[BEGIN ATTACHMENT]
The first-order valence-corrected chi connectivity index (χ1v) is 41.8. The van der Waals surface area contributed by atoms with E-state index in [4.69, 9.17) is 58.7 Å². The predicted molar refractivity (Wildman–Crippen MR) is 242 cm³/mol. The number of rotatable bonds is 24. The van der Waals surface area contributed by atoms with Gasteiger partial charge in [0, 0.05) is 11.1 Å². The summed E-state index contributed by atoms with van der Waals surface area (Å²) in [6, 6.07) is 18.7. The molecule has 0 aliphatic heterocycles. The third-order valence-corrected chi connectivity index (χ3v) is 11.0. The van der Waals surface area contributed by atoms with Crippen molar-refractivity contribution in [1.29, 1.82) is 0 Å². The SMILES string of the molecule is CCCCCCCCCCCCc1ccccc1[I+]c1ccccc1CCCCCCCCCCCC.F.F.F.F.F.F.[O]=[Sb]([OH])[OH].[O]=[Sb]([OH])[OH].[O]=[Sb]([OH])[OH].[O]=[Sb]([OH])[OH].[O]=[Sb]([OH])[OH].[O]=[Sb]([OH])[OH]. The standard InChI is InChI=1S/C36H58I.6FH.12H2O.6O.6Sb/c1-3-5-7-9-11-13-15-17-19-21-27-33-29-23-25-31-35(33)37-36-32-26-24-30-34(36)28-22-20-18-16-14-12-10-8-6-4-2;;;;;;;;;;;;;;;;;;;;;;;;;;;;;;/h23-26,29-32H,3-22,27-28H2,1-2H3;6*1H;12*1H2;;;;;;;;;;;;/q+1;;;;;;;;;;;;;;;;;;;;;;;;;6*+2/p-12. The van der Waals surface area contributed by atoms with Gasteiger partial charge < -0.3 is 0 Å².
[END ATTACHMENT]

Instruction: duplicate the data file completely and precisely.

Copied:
The first-order valence-corrected chi connectivity index (χ1v) is 41.8. The van der Waals surface area contributed by atoms with E-state index in [4.69, 9.17) is 58.7 Å². The predicted molar refractivity (Wildman–Crippen MR) is 242 cm³/mol. The number of rotatable bonds is 24. The van der Waals surface area contributed by atoms with Gasteiger partial charge in [0, 0.05) is 11.1 Å². The summed E-state index contributed by atoms with van der Waals surface area (Å²) in [6, 6.07) is 18.7. The molecule has 0 aliphatic heterocycles. The third-order valence-corrected chi connectivity index (χ3v) is 11.0. The van der Waals surface area contributed by atoms with Crippen molar-refractivity contribution in [1.29, 1.82) is 0 Å². The SMILES string of the molecule is CCCCCCCCCCCCc1ccccc1[I+]c1ccccc1CCCCCCCCCCCC.F.F.F.F.F.F.[O]=[Sb]([OH])[OH].[O]=[Sb]([OH])[OH].[O]=[Sb]([OH])[OH].[O]=[Sb]([OH])[OH].[O]=[Sb]([OH])[OH].[O]=[Sb]([OH])[OH]. The standard InChI is InChI=1S/C36H58I.6FH.12H2O.6O.6Sb/c1-3-5-7-9-11-13-15-17-19-21-27-33-29-23-25-31-35(33)37-36-32-26-24-30-34(36)28-22-20-18-16-14-12-10-8-6-4-2;;;;;;;;;;;;;;;;;;;;;;;;;;;;;;/h23-26,29-32H,3-22,27-28H2,1-2H3;6*1H;12*1H2;;;;;;;;;;;;/q+1;;;;;;;;;;;;;;;;;;;;;;;;;6*+2/p-12. The van der Waals surface area contributed by atoms with Gasteiger partial charge < -0.3 is 0 Å².